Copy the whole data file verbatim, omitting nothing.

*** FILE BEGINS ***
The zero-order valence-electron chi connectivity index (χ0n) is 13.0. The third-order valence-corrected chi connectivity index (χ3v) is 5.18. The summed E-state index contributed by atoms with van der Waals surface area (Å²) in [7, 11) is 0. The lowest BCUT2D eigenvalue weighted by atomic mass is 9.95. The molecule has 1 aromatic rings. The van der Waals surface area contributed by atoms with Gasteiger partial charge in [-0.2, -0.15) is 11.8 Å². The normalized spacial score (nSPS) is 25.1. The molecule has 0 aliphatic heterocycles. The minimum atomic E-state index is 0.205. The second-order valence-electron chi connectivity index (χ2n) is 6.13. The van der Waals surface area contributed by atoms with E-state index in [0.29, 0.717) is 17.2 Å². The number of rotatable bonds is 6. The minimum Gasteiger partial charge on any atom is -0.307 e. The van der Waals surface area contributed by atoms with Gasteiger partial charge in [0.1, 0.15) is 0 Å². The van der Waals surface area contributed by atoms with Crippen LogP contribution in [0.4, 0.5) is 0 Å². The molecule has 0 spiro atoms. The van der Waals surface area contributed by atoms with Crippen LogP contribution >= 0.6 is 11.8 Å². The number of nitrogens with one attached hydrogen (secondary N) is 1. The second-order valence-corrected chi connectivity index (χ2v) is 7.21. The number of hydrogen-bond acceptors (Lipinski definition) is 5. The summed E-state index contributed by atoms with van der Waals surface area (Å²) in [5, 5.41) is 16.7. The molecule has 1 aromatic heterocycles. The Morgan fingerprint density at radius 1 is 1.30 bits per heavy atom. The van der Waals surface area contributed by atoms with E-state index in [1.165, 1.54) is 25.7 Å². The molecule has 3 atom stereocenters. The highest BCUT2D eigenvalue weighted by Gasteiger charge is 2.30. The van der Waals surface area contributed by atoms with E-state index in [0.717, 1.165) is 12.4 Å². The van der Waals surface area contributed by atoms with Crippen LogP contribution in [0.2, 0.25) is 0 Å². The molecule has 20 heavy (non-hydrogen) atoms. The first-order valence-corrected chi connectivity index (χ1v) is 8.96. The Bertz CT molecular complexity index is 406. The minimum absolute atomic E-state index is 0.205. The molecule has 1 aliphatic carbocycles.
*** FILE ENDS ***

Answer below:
The zero-order valence-electron chi connectivity index (χ0n) is 13.0. The third-order valence-corrected chi connectivity index (χ3v) is 5.18. The summed E-state index contributed by atoms with van der Waals surface area (Å²) in [7, 11) is 0. The lowest BCUT2D eigenvalue weighted by atomic mass is 9.95. The molecule has 1 aromatic rings. The van der Waals surface area contributed by atoms with Gasteiger partial charge in [-0.2, -0.15) is 11.8 Å². The normalized spacial score (nSPS) is 25.1. The molecule has 0 aliphatic heterocycles. The minimum atomic E-state index is 0.205. The second-order valence-electron chi connectivity index (χ2n) is 6.13. The van der Waals surface area contributed by atoms with E-state index in [0.29, 0.717) is 17.2 Å². The number of rotatable bonds is 6. The minimum Gasteiger partial charge on any atom is -0.307 e. The van der Waals surface area contributed by atoms with Gasteiger partial charge in [0.1, 0.15) is 0 Å². The van der Waals surface area contributed by atoms with Crippen LogP contribution in [0.4, 0.5) is 0 Å². The molecule has 0 spiro atoms. The van der Waals surface area contributed by atoms with Crippen LogP contribution >= 0.6 is 11.8 Å². The number of nitrogens with one attached hydrogen (secondary N) is 1. The second-order valence-corrected chi connectivity index (χ2v) is 7.21. The number of hydrogen-bond acceptors (Lipinski definition) is 5. The summed E-state index contributed by atoms with van der Waals surface area (Å²) in [5, 5.41) is 16.7. The molecule has 1 aromatic heterocycles. The Morgan fingerprint density at radius 1 is 1.30 bits per heavy atom. The van der Waals surface area contributed by atoms with E-state index in [1.165, 1.54) is 25.7 Å². The molecule has 3 atom stereocenters. The highest BCUT2D eigenvalue weighted by Gasteiger charge is 2.30. The van der Waals surface area contributed by atoms with E-state index in [0.717, 1.165) is 12.4 Å². The van der Waals surface area contributed by atoms with Crippen LogP contribution in [0.2, 0.25) is 0 Å². The molecule has 20 heavy (non-hydrogen) atoms. The first-order valence-corrected chi connectivity index (χ1v) is 8.96. The Bertz CT molecular complexity index is 406. The minimum absolute atomic E-state index is 0.205. The molecule has 1 aliphatic carbocycles.